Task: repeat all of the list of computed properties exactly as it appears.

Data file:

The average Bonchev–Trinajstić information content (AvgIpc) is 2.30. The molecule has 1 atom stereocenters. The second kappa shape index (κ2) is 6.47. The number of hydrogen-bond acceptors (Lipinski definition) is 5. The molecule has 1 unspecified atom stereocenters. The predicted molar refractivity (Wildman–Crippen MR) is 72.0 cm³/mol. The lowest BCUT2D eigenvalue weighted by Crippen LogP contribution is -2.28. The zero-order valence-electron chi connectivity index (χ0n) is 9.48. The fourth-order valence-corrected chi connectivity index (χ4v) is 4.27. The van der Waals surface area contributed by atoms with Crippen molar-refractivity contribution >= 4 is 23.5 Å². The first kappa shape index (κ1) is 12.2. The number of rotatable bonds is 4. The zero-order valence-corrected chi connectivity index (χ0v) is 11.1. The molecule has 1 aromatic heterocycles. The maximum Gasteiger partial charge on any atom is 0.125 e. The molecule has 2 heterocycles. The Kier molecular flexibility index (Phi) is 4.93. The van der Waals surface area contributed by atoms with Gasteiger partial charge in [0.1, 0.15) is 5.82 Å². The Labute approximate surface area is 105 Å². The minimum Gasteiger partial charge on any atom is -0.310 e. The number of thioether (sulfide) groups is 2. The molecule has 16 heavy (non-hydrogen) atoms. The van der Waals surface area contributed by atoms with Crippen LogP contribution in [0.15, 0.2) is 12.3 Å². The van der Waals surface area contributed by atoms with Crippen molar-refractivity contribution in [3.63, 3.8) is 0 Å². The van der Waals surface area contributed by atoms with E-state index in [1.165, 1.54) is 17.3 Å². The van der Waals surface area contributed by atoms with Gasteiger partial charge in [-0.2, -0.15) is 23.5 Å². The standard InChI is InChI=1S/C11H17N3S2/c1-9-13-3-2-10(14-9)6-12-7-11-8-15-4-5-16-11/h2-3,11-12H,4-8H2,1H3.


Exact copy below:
The average Bonchev–Trinajstić information content (AvgIpc) is 2.30. The molecule has 1 atom stereocenters. The second kappa shape index (κ2) is 6.47. The number of hydrogen-bond acceptors (Lipinski definition) is 5. The molecule has 1 unspecified atom stereocenters. The predicted molar refractivity (Wildman–Crippen MR) is 72.0 cm³/mol. The lowest BCUT2D eigenvalue weighted by Crippen LogP contribution is -2.28. The zero-order valence-electron chi connectivity index (χ0n) is 9.48. The fourth-order valence-corrected chi connectivity index (χ4v) is 4.27. The van der Waals surface area contributed by atoms with Crippen molar-refractivity contribution >= 4 is 23.5 Å². The first kappa shape index (κ1) is 12.2. The number of rotatable bonds is 4. The zero-order valence-corrected chi connectivity index (χ0v) is 11.1. The molecule has 1 aromatic heterocycles. The maximum Gasteiger partial charge on any atom is 0.125 e. The molecule has 2 heterocycles. The Kier molecular flexibility index (Phi) is 4.93. The van der Waals surface area contributed by atoms with Gasteiger partial charge in [0.1, 0.15) is 5.82 Å². The Labute approximate surface area is 105 Å². The minimum Gasteiger partial charge on any atom is -0.310 e. The number of thioether (sulfide) groups is 2. The molecule has 16 heavy (non-hydrogen) atoms. The van der Waals surface area contributed by atoms with Crippen LogP contribution in [0.15, 0.2) is 12.3 Å². The van der Waals surface area contributed by atoms with Crippen molar-refractivity contribution in [3.63, 3.8) is 0 Å². The van der Waals surface area contributed by atoms with E-state index in [1.165, 1.54) is 17.3 Å². The van der Waals surface area contributed by atoms with Gasteiger partial charge in [-0.2, -0.15) is 23.5 Å². The standard InChI is InChI=1S/C11H17N3S2/c1-9-13-3-2-10(14-9)6-12-7-11-8-15-4-5-16-11/h2-3,11-12H,4-8H2,1H3.